How tough is tough enough? Treasurer Mike Baird’s announcement of a strategy to combat NSW’s not-so-lovely figures has been met with praise from plenty of pundits. The budget, which derives a large chunk of its savings from slashing public sector wages, is classic austerity:
"In difficult economic times, this was always going to be a classic "tough" budget — and so it has proved," wrote the Sydney Morning Herald’s State Political Editor Sean Nicholls.
The NSW deficit, which was was meant to top out at $718 million at the end of this financial year, has prompted this sudden outburst of toughness. Where the state’s financial position was meant to return to a $292 million surplus over the 2012-13 year, instead the deficit will bulge to $824 million. A surplus of $289 million is tipped to arrive a year later in 2013-14, Baird says.
Baird reckoned that on the spending track left by Labor, "…budget deficits were expected to grow, reaching $2.4 billion by 2014-15. Had these circumstances continued, the triple-A credit rating was likely to have been lost within the current term of government."
Losses from GST revenue were to total $395 million this year, and $5.2 billion over the next four years. According to Baird, Gross State Product (GSP) growth will have been 2.5 per cent at the end of the financial year, instead of the 3.5 per cent originally tipped.
So NSW, never one to buck a trend, has taken the worldwide austerity model to heart: slash the public sector and sell off the farm. But in the best tradition of the Liberal Party, there’s a bit of pork to go around too.
The big ticket reduction is the culling of a further 10,000 public sector places on top of the 5000 already marked for redundancy. Agency heads will have to cap labour costs, reducing their spend on wages by 1.2 per cent a year. This will mean either sackings or wage reductions.
Police, nurses and teachers won’t be subject to the cuts — in fact the police budget will be boosted and 400 new officers recruited at a cost of $178 million to execute O’Farrell’s growing law and order regime, as reported in New Matilda earlier this year. 500 new nurses will also be hired.
Firefighters, on the other hand, will suffer a $30 million cut to wages, amounting to a 2.5-3 per cent wage decrease. This accompanies O’Farrell’s push to alter the Industrial Relations Commission by prohibiting it from awarding alternate pay outcomes — so the decrease will be locked in.
As Fire Brigade Employees’ Union State Secretary Jim Casey wrote in New Matilda last year when he foreshadowed the cuts, this is an attack on more active unions like the FBEU and yet another attempt to squeeze productivity from public sector workers without corresponding wage increases
Another $1.24 billion worth of public sector cuts are yet to be announced. Baird claims those decisions will be devolved onto individual ministers, but where they’ll fall remains unclear. Some are tipped to hit rural workers in the Department of Primary Industries. Both the Greens and NSW Labor have criticised Baird’s cuts for a lack of transparency:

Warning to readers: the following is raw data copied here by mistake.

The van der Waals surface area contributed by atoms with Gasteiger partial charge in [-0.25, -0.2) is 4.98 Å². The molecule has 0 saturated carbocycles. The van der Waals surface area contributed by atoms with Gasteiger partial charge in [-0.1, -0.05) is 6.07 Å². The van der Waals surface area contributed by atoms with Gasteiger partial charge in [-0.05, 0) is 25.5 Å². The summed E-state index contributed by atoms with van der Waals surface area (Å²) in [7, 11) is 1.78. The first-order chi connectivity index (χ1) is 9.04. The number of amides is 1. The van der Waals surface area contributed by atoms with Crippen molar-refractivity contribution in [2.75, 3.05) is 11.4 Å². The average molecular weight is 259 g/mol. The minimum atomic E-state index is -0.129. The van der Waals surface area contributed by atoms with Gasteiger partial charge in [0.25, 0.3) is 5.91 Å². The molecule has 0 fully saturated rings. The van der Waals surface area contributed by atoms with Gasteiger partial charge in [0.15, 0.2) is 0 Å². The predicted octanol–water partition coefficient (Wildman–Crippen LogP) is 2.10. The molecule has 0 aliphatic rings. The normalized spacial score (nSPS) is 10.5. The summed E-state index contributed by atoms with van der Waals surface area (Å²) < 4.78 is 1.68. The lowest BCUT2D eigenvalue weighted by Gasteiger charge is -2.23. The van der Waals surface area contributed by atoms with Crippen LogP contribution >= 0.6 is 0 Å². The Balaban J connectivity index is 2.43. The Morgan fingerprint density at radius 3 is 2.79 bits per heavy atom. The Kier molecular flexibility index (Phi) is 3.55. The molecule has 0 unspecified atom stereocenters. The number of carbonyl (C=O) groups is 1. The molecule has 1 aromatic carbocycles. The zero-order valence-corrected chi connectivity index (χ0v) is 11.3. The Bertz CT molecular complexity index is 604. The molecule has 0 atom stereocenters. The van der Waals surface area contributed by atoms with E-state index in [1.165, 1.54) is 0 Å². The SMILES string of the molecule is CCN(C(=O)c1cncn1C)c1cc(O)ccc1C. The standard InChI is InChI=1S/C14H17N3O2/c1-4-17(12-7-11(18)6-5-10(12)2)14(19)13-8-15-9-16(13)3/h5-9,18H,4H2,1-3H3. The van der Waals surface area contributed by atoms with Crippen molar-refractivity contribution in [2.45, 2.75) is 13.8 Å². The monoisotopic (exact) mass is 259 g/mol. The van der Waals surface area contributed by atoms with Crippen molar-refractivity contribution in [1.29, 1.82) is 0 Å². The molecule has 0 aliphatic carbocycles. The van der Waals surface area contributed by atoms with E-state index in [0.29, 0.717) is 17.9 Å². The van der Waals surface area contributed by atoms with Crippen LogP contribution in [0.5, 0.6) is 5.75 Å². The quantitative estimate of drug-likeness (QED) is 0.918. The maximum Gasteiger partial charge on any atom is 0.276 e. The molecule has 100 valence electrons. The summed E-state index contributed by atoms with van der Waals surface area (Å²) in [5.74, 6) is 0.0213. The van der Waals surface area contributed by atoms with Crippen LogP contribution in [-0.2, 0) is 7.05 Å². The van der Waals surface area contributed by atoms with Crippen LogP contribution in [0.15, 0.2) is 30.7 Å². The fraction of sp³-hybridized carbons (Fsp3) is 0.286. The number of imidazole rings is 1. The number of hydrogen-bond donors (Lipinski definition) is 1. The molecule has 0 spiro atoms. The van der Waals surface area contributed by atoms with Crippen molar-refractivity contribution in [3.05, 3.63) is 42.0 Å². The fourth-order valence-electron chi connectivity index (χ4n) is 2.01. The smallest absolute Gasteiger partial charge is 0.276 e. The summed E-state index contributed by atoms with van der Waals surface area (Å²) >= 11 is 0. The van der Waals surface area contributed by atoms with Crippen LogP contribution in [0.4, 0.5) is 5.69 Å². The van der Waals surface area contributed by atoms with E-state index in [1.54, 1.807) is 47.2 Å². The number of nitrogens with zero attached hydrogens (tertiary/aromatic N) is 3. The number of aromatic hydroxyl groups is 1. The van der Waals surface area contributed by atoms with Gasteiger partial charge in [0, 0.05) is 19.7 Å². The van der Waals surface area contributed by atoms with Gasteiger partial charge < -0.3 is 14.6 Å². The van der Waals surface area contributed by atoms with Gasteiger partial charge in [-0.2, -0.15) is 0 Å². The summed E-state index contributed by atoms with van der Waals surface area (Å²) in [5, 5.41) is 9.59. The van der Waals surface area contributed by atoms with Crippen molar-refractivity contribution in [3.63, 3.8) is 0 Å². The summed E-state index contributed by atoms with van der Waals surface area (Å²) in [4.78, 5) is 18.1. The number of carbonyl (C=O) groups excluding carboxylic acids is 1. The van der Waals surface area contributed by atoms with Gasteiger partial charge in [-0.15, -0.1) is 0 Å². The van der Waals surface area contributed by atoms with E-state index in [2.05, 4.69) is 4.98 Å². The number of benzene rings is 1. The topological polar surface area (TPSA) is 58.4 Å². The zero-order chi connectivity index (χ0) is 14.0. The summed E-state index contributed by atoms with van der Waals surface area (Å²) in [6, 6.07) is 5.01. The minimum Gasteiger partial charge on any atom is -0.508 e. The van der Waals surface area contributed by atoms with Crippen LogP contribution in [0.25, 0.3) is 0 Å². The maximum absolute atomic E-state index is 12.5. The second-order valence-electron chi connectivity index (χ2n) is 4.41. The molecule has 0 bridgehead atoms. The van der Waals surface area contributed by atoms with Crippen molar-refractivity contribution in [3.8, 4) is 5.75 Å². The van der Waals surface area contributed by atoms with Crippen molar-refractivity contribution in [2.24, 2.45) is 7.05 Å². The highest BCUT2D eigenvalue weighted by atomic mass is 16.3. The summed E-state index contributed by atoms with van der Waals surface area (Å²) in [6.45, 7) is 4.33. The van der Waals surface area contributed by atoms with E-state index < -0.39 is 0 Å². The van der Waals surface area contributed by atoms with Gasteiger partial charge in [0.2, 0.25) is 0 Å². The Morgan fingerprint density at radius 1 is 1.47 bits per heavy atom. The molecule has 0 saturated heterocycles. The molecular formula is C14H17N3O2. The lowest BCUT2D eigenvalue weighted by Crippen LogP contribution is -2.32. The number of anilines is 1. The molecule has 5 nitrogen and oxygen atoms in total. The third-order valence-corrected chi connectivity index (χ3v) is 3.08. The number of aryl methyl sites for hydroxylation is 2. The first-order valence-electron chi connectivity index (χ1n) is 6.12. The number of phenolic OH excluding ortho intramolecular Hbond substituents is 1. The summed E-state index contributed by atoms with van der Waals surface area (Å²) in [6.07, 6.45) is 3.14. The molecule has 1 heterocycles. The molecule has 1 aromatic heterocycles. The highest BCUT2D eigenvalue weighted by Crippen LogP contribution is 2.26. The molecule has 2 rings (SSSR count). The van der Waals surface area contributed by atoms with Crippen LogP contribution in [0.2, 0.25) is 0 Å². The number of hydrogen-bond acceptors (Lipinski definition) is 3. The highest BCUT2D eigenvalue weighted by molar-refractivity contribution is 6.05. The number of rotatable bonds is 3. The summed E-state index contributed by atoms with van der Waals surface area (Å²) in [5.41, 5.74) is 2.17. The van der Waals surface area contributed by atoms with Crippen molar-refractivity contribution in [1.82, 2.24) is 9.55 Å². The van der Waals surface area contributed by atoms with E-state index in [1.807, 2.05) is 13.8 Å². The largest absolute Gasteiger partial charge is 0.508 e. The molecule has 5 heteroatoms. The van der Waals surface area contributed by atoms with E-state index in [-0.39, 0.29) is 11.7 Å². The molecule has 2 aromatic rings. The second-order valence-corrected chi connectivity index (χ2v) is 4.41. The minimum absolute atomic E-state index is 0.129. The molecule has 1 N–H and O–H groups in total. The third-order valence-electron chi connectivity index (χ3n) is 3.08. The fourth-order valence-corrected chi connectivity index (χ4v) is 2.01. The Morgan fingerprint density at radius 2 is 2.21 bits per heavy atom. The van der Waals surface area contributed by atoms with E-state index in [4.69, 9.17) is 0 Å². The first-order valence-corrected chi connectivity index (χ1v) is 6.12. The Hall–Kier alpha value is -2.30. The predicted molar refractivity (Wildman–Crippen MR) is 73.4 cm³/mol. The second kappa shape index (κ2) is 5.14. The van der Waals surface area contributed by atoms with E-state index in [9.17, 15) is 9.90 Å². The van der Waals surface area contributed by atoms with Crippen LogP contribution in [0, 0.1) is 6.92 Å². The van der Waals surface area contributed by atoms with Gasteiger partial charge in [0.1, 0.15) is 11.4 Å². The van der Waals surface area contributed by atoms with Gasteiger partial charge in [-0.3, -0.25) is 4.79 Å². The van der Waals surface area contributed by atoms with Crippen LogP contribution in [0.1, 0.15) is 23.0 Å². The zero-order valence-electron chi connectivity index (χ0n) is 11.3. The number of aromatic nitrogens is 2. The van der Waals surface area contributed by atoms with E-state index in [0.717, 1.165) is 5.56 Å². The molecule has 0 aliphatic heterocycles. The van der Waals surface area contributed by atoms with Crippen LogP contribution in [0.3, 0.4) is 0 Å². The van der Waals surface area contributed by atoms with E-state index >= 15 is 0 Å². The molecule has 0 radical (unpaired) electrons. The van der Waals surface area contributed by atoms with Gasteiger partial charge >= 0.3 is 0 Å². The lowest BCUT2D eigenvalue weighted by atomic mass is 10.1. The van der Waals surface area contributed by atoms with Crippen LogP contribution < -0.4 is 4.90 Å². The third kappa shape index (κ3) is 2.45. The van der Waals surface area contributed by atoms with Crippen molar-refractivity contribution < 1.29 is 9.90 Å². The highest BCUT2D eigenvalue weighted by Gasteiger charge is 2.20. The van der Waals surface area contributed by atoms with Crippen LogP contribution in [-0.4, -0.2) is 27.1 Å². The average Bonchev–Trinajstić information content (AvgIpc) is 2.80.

"What we’ve seen in 15 months of the O’Farrell Government is when they cut services they cut them from the most vulnerable," Opposition leader John Robertson told the ABC.
"We saw foster carers’ allowances cut, we saw the vision care program cut, we saw increases in public housing rents of 10 per cent. There’s no doubt, wherever these cuts come from, they’re going to impact on the most vulnerable."
The public sector cuts are accompanied by the sale of public assets. The decision to fold Port Kembla into the sale of Port Botany will, according to Baird, deliver $400-500 million to the budget bottom line, $100 million of which will go to infrastructure building in the Illawarra.
Unions NSW has criticised the sale, saying that it will give a monopoly to one company across both ports and drive up prices.
The state’s infrastructure spend has also been shifted. O’Farrell has reneged on the plan to 50 per cent fund a doubling of the Pacific Highway in conjunction with the federal government, insisting they pay 80 per cent, while spending over $3 billion on the North West Rail Link, $127 million on 269 new buses and $30 million for a as yet unannounced new Sydney motorway.
Lobby group Infrastructure Partnerships Australia welcomed the decision and encouraged O’Farrell to hasten the sale of the state’s electricity assets, which are eating up another 25 per cent of the infrastructure allocation.
While investment in infrastructure is long-overdue in NSW, Baird plans to fund part of it by raiding State Super — public sector superannuation — a move described by Public Service Association general secretary John Cahill as something akin to treating super as a "private piggy bank".
In the middle of Barry and Baird’s slash-and-burn, there’s one big chunk of pork being rolled out. NSW will cut its current first homebuyers’ grant of $7000 for existing homes, and replace it with a $15,000 bonus for buyers of new homes from 1 October.
According to The Australian’s Imre Saluzinsky, "the first-time buyer of a new home worth $640,000 — roughly Sydney’s median house price — would enjoy over $17,000 in benefits, $10,000 more than under the previous system."
Baird described the scheme as the "most generous in Australia" and Robert Gottliebsen at Business Spectator describes it as a push to make housing more affordable and drive a resurgence in purchasing, which has been flagging. In time it may be shown up as an attempt to put air back into a slowly deflating property bubble.
To top everything off, a tough 12.5 per cent rise in speeding fines will add another $180 million to the coffers. This may be the toughest decision of all — especially from the perspective of a sacked fireman pulled into a speed trap on the side of the half-finished Pacific Highway.
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